by Jason Sumner
One bridged late, the other soloed long, but both strategies yielded the desired effect, as Burke Swindlehurst and Mara Abbott won their respective pro category races at the 39th Iron Horse Bicycle Classic road race on a sun-splashed Saturday in Southwest, Colorado.
Abbott, who also won here in 2009, disappeared at the finish, not sticking around long enough to break down her win of a race that included 6650-feet of climbing. But it didn’t take Malcolm Gladwell smarts to sort out the details. The wispy 25-year-old Boulder, Colorado-resident darted off the front of the women’s field roughly 20 miles into the 50-mile ride from Durango to Silverton, hammered alone over Coal Bank and Molas Pass, then plunged down to the finish line.
Abbott stopped the clock in 2:37:01, four minutes and 47 seconds ahead of second-place finisher Marisa Asplund of Durango. Third-placed Kasey Clark was another 6:51 behind. The final 2010 standings were a blow-out compared to a year ago when Abbott bested Asplund by just 8 seconds.
Swindlehurst won the men’s pro race in 2:12:15, with Alex Hagman second at 0:44, and Greg Krause another 19 seconds behind.
Those tight times were a testament to an exciting men’s affair that saw Swindlehurst and a small group of chasers were forced on the defensive after an early break rolled up the road during the usually tranquil trip out of Durango and through the Animas Valley.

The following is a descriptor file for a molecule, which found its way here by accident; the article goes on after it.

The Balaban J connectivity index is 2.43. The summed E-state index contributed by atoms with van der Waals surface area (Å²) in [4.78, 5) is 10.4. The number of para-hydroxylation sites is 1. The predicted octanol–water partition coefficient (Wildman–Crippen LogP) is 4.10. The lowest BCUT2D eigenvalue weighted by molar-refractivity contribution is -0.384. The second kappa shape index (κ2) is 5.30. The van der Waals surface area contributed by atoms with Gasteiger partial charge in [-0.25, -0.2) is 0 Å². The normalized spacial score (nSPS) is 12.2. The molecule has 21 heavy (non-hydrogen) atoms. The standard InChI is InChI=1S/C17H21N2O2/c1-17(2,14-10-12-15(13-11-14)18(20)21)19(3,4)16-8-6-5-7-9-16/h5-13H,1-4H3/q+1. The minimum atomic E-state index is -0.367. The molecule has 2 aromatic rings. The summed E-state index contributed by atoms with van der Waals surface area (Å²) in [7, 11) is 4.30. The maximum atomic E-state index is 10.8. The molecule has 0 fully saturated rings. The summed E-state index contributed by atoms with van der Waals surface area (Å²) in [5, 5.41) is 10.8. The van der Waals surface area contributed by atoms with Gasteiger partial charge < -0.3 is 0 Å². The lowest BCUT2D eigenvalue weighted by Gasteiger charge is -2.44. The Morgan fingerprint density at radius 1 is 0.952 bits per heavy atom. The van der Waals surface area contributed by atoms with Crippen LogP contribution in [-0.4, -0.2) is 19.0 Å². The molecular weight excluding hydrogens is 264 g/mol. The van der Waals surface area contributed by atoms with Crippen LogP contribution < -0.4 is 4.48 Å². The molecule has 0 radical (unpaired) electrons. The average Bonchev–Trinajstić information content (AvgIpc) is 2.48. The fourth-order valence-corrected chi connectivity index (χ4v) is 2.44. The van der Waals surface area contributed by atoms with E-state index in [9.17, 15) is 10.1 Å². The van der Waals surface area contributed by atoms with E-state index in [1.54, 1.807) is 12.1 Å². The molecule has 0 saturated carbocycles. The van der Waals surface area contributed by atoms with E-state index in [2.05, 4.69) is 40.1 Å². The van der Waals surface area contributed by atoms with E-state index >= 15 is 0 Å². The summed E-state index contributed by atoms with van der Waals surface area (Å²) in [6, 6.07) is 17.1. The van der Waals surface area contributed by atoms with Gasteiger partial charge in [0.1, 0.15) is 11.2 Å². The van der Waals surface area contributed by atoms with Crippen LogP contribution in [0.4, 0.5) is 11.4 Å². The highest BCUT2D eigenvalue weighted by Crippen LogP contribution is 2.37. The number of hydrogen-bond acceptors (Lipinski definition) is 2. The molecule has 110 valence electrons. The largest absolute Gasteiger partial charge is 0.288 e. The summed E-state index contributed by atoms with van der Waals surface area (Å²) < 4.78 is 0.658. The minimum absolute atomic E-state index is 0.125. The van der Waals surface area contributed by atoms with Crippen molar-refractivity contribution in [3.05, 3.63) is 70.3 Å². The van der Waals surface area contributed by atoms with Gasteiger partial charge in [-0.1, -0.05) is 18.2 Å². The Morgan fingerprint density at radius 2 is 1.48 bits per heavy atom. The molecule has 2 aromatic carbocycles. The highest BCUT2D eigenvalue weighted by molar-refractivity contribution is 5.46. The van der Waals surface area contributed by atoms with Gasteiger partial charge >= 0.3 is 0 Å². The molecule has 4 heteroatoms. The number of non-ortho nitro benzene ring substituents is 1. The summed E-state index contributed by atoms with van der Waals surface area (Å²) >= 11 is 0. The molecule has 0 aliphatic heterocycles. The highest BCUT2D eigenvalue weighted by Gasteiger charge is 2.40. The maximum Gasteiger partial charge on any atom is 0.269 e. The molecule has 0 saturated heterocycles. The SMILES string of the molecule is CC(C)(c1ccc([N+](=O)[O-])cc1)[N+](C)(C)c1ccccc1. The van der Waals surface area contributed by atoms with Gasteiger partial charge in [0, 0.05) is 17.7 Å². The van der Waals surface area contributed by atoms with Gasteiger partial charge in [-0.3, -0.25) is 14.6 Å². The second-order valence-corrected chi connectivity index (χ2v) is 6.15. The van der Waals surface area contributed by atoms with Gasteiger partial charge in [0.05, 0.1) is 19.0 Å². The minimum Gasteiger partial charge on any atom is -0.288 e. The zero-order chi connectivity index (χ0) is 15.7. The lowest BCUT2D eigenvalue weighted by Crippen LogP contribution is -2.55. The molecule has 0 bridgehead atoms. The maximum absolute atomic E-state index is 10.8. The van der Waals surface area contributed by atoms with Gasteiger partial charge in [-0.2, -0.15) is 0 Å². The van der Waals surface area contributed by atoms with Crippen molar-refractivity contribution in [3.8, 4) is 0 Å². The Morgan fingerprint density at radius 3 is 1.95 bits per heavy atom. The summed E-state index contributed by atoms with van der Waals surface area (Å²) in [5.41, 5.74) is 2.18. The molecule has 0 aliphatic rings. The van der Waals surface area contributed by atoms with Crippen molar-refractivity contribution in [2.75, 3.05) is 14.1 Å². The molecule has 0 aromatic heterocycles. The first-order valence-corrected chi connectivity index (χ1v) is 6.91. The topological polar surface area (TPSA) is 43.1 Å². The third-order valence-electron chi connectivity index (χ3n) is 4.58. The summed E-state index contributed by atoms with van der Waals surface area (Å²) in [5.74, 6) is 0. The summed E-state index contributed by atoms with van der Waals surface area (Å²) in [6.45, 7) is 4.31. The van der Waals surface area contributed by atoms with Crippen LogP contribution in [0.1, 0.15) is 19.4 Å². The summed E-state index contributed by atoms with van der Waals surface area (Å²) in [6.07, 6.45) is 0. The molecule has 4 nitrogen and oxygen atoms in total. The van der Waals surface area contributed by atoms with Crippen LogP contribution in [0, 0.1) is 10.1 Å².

“It was a strong group of about six guys who went really early,” said cycling legend Ned Overend (Specialized), who turns 55 this fall, but still managed to finish seventh on Saturday, posting a 2:14:44. “The break had about 1:15 at the base of the Shalona climb and the chase wasn’t very organized.”
Little changed on the rolling run from that opening climb, past the Durango Mountain Resort ski area and on to the base of Coal Bank Pass, a 5.4-mile grind that averages 6.5 percent and tops out above 10,500 feet. With Overend doing much of the work, chase and break were still less than 90 seconds apart as the pros made their way up Coal Bank under the shadow of Engineer Mountain, one of the hallmark sites that line a course riddled with postcard views and spectaculal panoramas.
Also in the chase was Swindlehurst, 37, who’d bridged to an earlier move, but wasn’t able to repeat the effort when the rubber finally snapped in the valley. Instead he dropped back due in part to a grumbling stomach.
“I decided I didn’t want to wake up at 4:30 a.m. to eat [for a race that started in front of the Durango High School at 7:20], so I pushed it a little and paid for it,” said the Salt Lake City-resident, who’s been racing professionally for 13 years and took his first major pro win on these same roads back in 1995 when he was 22. Swindlehurst also won the Iron Horse road race in 1998.
“Fortunately we had a strong group and Ned was really pushing it,” continued Swindlehurst (Team Give-Black Bottoms-First Endurance), who put together his own Utah-centric sponsorship program for 2010. “I was just trying to lay low until the steeper climbs. When we got [to Coal Bank] my legs came around and I started feeling good.”
The end game commenced near the Coal Bank summit where Swindlehurst and a now diminished chase group finally caught sight of the break that included Hagman, Dan Bowman and Lachlan Morton.